A Toxin-free Transition
Lisa Borden created Borden Communications, a highly passionate, hyper-focused, common-sense business development + marketing firm in Toronto in 1994. As a founding Canadian B Corp, Lisa and her small team specialize in business development and marketing communications for leading and start-up conscious brands, and personalities, and use transparent strategies for brand management and socially responsible messaging with proven success. Some of Lisa’s favourite titles include: Strategist + Catalyst, mother of 3, Enthusiastic Philanthropist, Inspiration Agent, and Wannabe Organic Farmer.
Mediaplanet: Can you explain the daily obstacles you face having a child with allergies?
Lisa Borden: Existing within our society. It’s a social thing. It’s about relating to others. I believe that’s the hardest thing. I know that my daughter’s activities and social activities have always been limited because of her food allergies. As a teenager now, it is more challenging for her, and scarier for me as she is more independent and is going to parties and on school trips etc. But, as parents, it’s all about giving your child the confidence to deal with these barriers.
Read about the daily obstacles in my daughter Joey’s own words in this interview: http://bordencom.com/home/2016/12/iwm-joey-storm-2/
MP: What are some immediate effects that you and your family felt after cutting out chemicals from your home environment and daily life?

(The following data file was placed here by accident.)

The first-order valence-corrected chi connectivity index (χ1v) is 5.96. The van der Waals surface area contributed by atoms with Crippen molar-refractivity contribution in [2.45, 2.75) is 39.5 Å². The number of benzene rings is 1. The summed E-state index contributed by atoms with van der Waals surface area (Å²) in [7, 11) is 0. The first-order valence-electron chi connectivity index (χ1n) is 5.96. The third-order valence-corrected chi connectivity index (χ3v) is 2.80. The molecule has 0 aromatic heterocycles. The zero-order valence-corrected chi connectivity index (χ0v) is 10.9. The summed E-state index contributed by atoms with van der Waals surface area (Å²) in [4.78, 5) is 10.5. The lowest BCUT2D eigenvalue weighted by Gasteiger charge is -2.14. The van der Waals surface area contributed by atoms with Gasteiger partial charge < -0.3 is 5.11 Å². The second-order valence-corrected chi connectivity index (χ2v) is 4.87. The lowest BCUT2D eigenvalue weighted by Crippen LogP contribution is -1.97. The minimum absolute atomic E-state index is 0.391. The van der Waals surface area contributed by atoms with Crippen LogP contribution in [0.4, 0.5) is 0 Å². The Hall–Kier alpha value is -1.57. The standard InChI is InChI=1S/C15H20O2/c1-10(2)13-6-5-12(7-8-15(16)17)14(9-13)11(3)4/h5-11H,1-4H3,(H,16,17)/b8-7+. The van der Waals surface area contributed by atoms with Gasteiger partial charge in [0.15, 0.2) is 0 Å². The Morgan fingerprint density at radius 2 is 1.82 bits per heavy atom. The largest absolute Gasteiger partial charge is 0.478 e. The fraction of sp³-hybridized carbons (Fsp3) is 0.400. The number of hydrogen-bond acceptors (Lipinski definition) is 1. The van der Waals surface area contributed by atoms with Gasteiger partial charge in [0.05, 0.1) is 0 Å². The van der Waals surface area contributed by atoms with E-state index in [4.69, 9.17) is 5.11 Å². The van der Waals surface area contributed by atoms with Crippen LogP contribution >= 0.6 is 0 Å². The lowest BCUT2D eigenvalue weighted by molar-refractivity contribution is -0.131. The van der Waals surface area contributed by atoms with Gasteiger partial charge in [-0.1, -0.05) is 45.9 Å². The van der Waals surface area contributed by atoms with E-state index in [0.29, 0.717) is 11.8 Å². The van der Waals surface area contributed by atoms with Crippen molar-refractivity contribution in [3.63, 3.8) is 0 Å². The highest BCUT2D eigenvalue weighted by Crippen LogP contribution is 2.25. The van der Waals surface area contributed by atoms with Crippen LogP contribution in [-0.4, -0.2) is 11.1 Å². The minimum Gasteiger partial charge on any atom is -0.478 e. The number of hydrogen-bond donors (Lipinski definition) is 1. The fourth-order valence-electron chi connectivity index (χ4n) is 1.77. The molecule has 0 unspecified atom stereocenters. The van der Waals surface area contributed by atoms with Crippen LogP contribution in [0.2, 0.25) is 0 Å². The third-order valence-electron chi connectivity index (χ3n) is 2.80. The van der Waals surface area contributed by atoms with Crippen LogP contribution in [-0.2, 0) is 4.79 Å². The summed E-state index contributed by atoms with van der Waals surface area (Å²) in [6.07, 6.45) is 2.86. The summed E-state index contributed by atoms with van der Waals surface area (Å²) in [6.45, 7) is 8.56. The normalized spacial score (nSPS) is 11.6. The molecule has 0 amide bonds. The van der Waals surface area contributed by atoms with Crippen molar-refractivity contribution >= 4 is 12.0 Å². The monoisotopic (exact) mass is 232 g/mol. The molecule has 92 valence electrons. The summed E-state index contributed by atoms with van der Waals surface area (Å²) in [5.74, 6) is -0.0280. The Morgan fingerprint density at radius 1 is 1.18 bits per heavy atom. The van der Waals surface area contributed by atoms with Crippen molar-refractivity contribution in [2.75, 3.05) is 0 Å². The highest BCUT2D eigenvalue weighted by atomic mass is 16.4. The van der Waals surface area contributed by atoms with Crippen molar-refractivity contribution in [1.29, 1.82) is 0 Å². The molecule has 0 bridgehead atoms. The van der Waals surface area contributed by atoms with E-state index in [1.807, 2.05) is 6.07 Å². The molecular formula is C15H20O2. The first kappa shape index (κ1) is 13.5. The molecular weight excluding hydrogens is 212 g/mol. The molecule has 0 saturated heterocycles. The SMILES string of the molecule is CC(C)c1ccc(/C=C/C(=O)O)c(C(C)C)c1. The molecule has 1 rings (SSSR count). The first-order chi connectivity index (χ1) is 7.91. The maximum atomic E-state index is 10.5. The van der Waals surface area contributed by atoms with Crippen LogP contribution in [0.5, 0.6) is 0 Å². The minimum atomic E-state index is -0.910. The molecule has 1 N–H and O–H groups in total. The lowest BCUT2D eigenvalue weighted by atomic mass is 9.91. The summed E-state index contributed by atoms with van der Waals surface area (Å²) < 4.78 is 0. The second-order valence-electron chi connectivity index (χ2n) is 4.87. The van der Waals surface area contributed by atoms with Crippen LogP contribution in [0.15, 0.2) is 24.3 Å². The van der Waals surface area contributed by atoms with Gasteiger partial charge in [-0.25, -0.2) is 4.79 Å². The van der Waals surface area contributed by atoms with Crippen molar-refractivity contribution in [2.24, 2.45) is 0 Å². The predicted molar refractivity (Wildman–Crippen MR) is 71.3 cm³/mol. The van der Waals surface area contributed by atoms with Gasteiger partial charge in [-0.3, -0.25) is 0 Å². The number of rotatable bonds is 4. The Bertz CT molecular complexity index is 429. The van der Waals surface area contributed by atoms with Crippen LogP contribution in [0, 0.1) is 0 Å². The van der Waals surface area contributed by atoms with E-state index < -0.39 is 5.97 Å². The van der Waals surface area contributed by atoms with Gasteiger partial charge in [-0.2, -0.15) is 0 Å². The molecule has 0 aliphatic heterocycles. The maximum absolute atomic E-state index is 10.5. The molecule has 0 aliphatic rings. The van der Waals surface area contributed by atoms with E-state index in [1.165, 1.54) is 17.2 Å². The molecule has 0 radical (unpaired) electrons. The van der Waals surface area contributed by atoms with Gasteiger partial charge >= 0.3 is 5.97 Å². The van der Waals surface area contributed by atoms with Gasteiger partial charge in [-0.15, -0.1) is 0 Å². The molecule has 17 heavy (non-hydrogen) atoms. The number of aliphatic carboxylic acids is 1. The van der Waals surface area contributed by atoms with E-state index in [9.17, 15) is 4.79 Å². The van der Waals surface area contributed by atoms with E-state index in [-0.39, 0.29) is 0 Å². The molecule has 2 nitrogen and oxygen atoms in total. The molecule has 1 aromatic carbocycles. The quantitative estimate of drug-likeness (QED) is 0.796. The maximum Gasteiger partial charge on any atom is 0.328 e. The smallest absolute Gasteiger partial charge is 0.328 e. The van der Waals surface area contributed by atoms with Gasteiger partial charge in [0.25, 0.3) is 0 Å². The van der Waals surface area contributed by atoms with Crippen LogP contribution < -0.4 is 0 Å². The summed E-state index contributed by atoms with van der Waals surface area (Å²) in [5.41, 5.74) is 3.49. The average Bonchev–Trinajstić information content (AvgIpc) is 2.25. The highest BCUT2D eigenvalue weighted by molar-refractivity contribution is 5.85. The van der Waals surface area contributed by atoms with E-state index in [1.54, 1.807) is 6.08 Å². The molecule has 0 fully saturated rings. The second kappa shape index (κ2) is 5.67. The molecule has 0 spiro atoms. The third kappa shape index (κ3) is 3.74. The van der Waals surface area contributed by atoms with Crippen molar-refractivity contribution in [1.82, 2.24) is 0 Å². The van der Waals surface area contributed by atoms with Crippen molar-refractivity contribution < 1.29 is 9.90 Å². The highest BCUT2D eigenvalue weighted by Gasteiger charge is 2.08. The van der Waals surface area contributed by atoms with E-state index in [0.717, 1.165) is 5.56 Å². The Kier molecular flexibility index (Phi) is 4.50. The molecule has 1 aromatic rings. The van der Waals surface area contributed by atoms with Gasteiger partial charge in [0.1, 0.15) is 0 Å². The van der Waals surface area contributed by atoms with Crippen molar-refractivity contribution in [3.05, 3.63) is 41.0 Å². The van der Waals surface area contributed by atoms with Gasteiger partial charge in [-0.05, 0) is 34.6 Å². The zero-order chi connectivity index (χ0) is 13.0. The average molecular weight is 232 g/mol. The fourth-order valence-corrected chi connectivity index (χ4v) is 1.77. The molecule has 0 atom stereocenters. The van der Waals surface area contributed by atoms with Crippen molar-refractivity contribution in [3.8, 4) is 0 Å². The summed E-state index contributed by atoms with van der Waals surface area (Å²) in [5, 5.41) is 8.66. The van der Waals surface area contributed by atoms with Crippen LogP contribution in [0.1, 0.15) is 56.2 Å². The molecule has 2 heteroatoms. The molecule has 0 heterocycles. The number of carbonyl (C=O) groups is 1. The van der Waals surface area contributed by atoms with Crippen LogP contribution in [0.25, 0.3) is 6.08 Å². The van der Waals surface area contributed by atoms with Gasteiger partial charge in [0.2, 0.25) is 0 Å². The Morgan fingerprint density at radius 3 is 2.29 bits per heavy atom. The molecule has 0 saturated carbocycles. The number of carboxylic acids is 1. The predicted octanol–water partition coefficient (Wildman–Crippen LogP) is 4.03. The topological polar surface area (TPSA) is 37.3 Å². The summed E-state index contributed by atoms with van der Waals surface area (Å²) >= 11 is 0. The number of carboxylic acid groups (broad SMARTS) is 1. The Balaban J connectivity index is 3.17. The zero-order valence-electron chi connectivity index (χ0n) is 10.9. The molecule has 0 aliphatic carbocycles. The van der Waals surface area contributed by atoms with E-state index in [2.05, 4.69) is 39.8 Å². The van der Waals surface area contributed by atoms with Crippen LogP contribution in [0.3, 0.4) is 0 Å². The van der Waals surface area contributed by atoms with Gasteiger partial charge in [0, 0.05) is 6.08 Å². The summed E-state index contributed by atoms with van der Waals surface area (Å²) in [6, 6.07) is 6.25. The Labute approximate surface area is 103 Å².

LB: Most importantly was that my daughter’s breathing was better, and her skin cleared up significantly – very quickly! However, I would say the most important result was how it empowered me to learn more about healthier living and make more dramatic changes – immediately.
MP: What would you recommend to a busy parent who is considering the switch to chemical-free?
LB: Just do it. Start now.“Busy” is definitely one of our bigger excuses as a society. The fact is that “cleaning up” your home and life might seem inconvenient in the very short term, but it is a very worthwhile investment as you will be saving money, time and your health (plus the world!).
My 30 best tips with resources to clean up your home: http://bordencom.com/home/2017/03/30-simple-things-i-do-to-have-a-clean-and-healthy-home/
MP: How can the community, as a whole (schools, restaurants, airlines, etc.), better cater to food allergies, in your opinion?
LB: Living with an allergy can be really tough – and trying, certainly for kids. Understanding and empathy is everything (like with any other challenge anyone might face). Kindness and clear, honest communication in every direction is key. But, ultimately, it’s up to us as parents, and those living with the allergies to shoulder the responsibility, make our own best choices, be prepared in case of emergency, and work as a team to affect reasonable change in our society to keep our kids safe.
MP: Can you provide a piece of advice to parents who have recently had a child diagnosed with allergies?
LB: Be kind to yourself, be patient and be honest with yourself and others. The learning curve once diagnosed with allergies can be challenging in so many ways, and it is critical to be curious and learn so much, so quickly - join online communities, surround yourself with those who are supportive, and avoid the “energy vampires” in your life that might deplete you or not take the transition or your family’s life with allergies seriously. Make good, healthy and safe choices, and always be prepared in case of emergency.
When my daughter was first diagnosed with her allergies, I created http://nonutsplease.com/ as a solution to her feeling like she was the only one with an allergy. It worked, and continues to, and my daughter, now 15, is taking it on as her own project to help younger kids.